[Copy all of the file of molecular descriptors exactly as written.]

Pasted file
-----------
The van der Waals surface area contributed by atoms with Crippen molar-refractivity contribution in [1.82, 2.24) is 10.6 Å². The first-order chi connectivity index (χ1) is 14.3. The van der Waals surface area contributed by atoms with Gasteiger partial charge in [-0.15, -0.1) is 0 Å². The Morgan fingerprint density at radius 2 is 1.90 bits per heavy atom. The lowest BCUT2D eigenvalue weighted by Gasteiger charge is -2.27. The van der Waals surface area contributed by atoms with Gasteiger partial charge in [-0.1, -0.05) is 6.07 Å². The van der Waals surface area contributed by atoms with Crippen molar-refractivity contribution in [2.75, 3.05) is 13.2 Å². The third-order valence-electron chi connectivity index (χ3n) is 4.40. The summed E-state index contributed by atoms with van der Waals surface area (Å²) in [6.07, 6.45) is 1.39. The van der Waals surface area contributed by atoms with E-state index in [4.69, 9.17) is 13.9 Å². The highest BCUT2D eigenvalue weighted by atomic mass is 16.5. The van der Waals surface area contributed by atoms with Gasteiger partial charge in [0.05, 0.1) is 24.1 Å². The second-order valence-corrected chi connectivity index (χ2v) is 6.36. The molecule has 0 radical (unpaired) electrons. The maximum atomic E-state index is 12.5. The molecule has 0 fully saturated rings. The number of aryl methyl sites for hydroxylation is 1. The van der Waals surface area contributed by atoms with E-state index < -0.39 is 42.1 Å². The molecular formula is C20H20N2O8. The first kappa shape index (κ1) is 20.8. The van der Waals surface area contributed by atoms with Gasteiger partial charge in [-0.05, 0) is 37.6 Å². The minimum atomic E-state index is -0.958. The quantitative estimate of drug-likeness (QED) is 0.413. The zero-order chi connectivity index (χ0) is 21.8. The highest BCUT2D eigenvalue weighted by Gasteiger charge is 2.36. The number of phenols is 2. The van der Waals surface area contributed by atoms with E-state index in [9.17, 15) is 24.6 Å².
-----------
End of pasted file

The van der Waals surface area contributed by atoms with Crippen molar-refractivity contribution in [1.82, 2.24) is 10.6 Å². The first-order chi connectivity index (χ1) is 14.3. The van der Waals surface area contributed by atoms with Gasteiger partial charge in [-0.15, -0.1) is 0 Å². The Morgan fingerprint density at radius 2 is 1.90 bits per heavy atom. The lowest BCUT2D eigenvalue weighted by Gasteiger charge is -2.27. The van der Waals surface area contributed by atoms with Gasteiger partial charge in [-0.1, -0.05) is 6.07 Å². The van der Waals surface area contributed by atoms with Crippen molar-refractivity contribution in [2.75, 3.05) is 13.2 Å². The third-order valence-electron chi connectivity index (χ3n) is 4.40. The summed E-state index contributed by atoms with van der Waals surface area (Å²) in [6.07, 6.45) is 1.39. The van der Waals surface area contributed by atoms with E-state index in [4.69, 9.17) is 13.9 Å². The highest BCUT2D eigenvalue weighted by atomic mass is 16.5. The van der Waals surface area contributed by atoms with Gasteiger partial charge in [0.05, 0.1) is 24.1 Å². The second-order valence-corrected chi connectivity index (χ2v) is 6.36. The molecule has 0 radical (unpaired) electrons. The maximum atomic E-state index is 12.5. The molecule has 0 fully saturated rings. The number of aryl methyl sites for hydroxylation is 1. The van der Waals surface area contributed by atoms with E-state index < -0.39 is 42.1 Å². The molecular formula is C20H20N2O8. The first kappa shape index (κ1) is 20.8. The van der Waals surface area contributed by atoms with Gasteiger partial charge in [-0.05, 0) is 37.6 Å². The minimum atomic E-state index is -0.958. The quantitative estimate of drug-likeness (QED) is 0.413. The zero-order chi connectivity index (χ0) is 21.8. The highest BCUT2D eigenvalue weighted by Gasteiger charge is 2.36. The number of phenols is 2. The van der Waals surface area contributed by atoms with E-state index in [9.17, 15) is 24.6 Å².